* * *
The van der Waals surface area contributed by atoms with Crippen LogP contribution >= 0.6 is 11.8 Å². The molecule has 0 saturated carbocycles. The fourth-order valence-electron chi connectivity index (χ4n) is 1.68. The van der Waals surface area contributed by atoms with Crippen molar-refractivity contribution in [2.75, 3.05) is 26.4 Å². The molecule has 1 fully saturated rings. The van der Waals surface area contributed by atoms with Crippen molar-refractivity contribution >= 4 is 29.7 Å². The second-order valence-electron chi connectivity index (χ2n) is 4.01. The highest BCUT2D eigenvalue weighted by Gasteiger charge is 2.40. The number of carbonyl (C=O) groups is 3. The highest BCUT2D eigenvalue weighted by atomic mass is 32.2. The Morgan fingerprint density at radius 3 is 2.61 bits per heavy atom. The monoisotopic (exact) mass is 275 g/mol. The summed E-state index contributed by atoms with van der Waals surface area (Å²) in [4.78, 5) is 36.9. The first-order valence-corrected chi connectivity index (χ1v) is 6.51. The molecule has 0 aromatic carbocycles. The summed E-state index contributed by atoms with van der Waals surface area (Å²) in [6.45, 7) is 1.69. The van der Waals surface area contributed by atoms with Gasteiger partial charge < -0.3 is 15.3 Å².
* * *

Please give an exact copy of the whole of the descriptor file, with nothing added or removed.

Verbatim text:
The van der Waals surface area contributed by atoms with Crippen LogP contribution >= 0.6 is 11.8 Å². The molecule has 0 saturated carbocycles. The fourth-order valence-electron chi connectivity index (χ4n) is 1.68. The van der Waals surface area contributed by atoms with Crippen molar-refractivity contribution in [2.75, 3.05) is 26.4 Å². The molecule has 1 fully saturated rings. The van der Waals surface area contributed by atoms with Crippen molar-refractivity contribution >= 4 is 29.7 Å². The second-order valence-electron chi connectivity index (χ2n) is 4.01. The highest BCUT2D eigenvalue weighted by Gasteiger charge is 2.40. The number of carbonyl (C=O) groups is 3. The highest BCUT2D eigenvalue weighted by atomic mass is 32.2. The Morgan fingerprint density at radius 3 is 2.61 bits per heavy atom. The monoisotopic (exact) mass is 275 g/mol. The summed E-state index contributed by atoms with van der Waals surface area (Å²) in [4.78, 5) is 36.9. The first-order valence-corrected chi connectivity index (χ1v) is 6.51. The molecule has 0 aromatic carbocycles. The summed E-state index contributed by atoms with van der Waals surface area (Å²) in [6.45, 7) is 1.69. The van der Waals surface area contributed by atoms with Gasteiger partial charge < -0.3 is 15.3 Å².